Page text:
TOKYO — After 30-plus years as a flagship of American pop culture, the voyages of the Starship Enterprise are now beamed to some 150 countries worldwide — which means that the ship may be the best-known vehicle, real or imaginary, ever created by human beings. According to Joe Okubo, who directs the "Star Trek: Voyager" Web site on Niftyserve, there are about 5 million Trek fans in Japan alone.
I arrived here at the start of a two-month pan-Asian research trip for a new book about why "Star Trek" has become a global myth. The Japanese passion for cultural imports — from Buddhism to baseball, from vintage jazz to jelly donuts — is easy to understand, and my contacts at Paramount insisted that the interest in "Star Trek" was just as obvious.
"It's the technology," they insisted. "The Japanese are obsessed with it. Phasers, tricorders, warp drive — it drives them wild."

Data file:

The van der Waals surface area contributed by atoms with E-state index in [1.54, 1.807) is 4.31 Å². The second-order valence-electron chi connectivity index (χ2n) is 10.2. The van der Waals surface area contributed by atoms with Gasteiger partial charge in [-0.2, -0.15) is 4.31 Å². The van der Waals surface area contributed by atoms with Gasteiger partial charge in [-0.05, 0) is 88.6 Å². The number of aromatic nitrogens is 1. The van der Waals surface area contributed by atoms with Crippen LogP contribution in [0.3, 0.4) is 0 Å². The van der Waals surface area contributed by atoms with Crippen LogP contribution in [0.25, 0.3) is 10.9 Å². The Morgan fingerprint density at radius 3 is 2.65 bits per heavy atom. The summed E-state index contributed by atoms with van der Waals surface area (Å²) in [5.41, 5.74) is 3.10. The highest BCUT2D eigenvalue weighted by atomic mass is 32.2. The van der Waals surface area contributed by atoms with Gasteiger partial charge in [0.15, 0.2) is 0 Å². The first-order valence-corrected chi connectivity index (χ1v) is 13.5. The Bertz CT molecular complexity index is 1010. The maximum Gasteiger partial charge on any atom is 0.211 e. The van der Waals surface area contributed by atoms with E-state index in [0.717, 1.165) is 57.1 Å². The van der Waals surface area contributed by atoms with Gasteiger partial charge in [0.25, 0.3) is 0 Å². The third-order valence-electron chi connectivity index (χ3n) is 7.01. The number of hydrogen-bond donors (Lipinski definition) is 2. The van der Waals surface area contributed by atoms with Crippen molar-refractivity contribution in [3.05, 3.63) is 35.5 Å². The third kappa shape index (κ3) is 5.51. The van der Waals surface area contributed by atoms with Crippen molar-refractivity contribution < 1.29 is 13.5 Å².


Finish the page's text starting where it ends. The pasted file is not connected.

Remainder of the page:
It made sense to me, too. The Japanese have an amazing addiction to techno-toys, and they sure do love speed: The Enterprise is to the space shuttle what the beloved shinkansen ("bullet train") is to Amtrak.
But after zooming on the shinkansen more than 1,000 miles across Japan — from the shrines of Kyoto to the frosted volcano cones of Hokkaido — I learned something totally unexpected: The Japanese love "Star Trek" because it's full of metaphors for modern Japan.
On the shinkansen platform I'd caught sight of a poignant sign — one of those bizarre uses of English that you see everywhere in Japan, from the nonsense phrases emblazoned on storefronts ("Eat at Pretty") to the prim and proper schoolgirls carrying day packs emblazoned with the word "Bitch."
This one was an ad for a college in Kyoto called, simply, "Human University." The sign reflected the earnest wish of the Japanese — more theoretical than practical — to be far more diverse and pluralistic than they actually are. In reality, Japan is scarily homogenous. Wherever you turn, whichever direction you look, all you see are Japanese. That only makes the profusion of cultural imports more disconcerting.